5 strategies to keep supply chain intact when disaster strikes

Leona Harrison,  Analyst, Specialty Fuel Services

As manufacturers are looking to source quality goods at the cheapest price, supply chains that were once found in a single country are now spread around the world. While managers have learned to address recurrent risks such as low impact incidents, supply delays, and demand fluctuations, they have not thought about designing supply chains that can mitigate or prevent the impact of risks such as political unrest, labor strikes and, natural disasters.

Some of these events can have severe repercussions on the operations hence companies should devise robust ways to alleviate them. While natural disasters cannot be avoided, putting plans and systems in place to minimise their effect, should your supply chain be affected, is necessary in order to ensure business continuity.

These 5 strategies can greatly help you in keeping the supply chain moving when disaster strikes.

  • Exchange little performance for reduction of risk

The main reason why most companies are reluctant to deal with the risk is the belief that when they take the necessary steps they may suddenly lower their performance. One way of reducing performance while also lowering the supply chain risk is to overestimate the likelihood of disruption. Manufacturers would, therefore, be better off if they reduce the concentration of their resources. Managers must also carefully evaluate the cost of decreasing or increasing inventory, flexibility, responsiveness, and capability.

  • Create supply chain agility

A business should build its risk mitigation strategy on the principle of supply and demand. One of the first industries that recognized this is the fashion industry. The fast fashion industry can, therefore, move items to the shelf within weeks in response to trends. This is very important when it comes to providing the business with a competitive advantage. It can also greatly reduce supply chain risk. This could mean anything from working with multiple suppliers to considering other deliver options, in order to spread the overall level of risk.

  • Come up with a concrete plan when disaster strikes

A very good plan for handling supply chain issues must be designed to conform to the mitigation strategy. In order to lower the amount of time, companies should install IT devices that evaluate the flow of information and materials or a regular basis. Such systems will actually alert the organization if something unusual is about to occur.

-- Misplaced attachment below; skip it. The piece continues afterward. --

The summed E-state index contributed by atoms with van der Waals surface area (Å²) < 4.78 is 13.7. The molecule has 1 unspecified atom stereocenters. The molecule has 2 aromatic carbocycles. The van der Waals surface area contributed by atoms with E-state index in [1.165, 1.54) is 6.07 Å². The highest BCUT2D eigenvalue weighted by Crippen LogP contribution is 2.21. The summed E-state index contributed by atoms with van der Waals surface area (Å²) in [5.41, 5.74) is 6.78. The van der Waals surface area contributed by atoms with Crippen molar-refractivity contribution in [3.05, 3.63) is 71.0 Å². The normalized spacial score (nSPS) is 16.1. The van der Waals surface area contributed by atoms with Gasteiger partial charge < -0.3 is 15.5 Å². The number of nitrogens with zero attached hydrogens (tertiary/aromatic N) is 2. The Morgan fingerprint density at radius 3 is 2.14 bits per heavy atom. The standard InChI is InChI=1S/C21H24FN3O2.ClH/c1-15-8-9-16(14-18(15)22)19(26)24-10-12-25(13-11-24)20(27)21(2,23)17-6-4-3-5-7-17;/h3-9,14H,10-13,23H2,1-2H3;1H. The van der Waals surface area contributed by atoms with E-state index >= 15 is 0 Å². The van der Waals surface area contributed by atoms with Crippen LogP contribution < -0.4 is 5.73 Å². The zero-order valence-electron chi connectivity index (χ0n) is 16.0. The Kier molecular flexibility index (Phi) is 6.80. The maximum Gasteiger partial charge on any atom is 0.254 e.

• Have networks in place to sustain any potential disruptions

You need to model your supply chain in such a way that you can analyze the sources of the risks. Thankfully, there is enough technology that can allow you to know when to buy, store, and move the products. Such tools will also help you to evaluate different production, sourcing, and inventory strategies so as to keep pace with any changes that may occur. This can, therefore, make you employ assets effectively, reduce inventory, and boost your customer service.

  • Develop a solid business process that takes care of risks

Any business should seriously consider the risks and assess the kind of impact that they may have. A strong operation and sales process can be the first step towards flushing out these issues. This strategic business planning process should now be more than demand and supply. It should focus on alternative demand-supply scenarios and their impact on margins and revenues.

 

By using these strategies keeping the supply chain moving when disaster strikes are very possible. When you recognize the true cost of disruptions and take the appropriate action, your business can be well prepared to weather any storm.

Pix credit: https://www.oxfamamerica.org/explore/stories/aid-travels-via-india-to-remote-villages-hit-by-nepal-earthquake/

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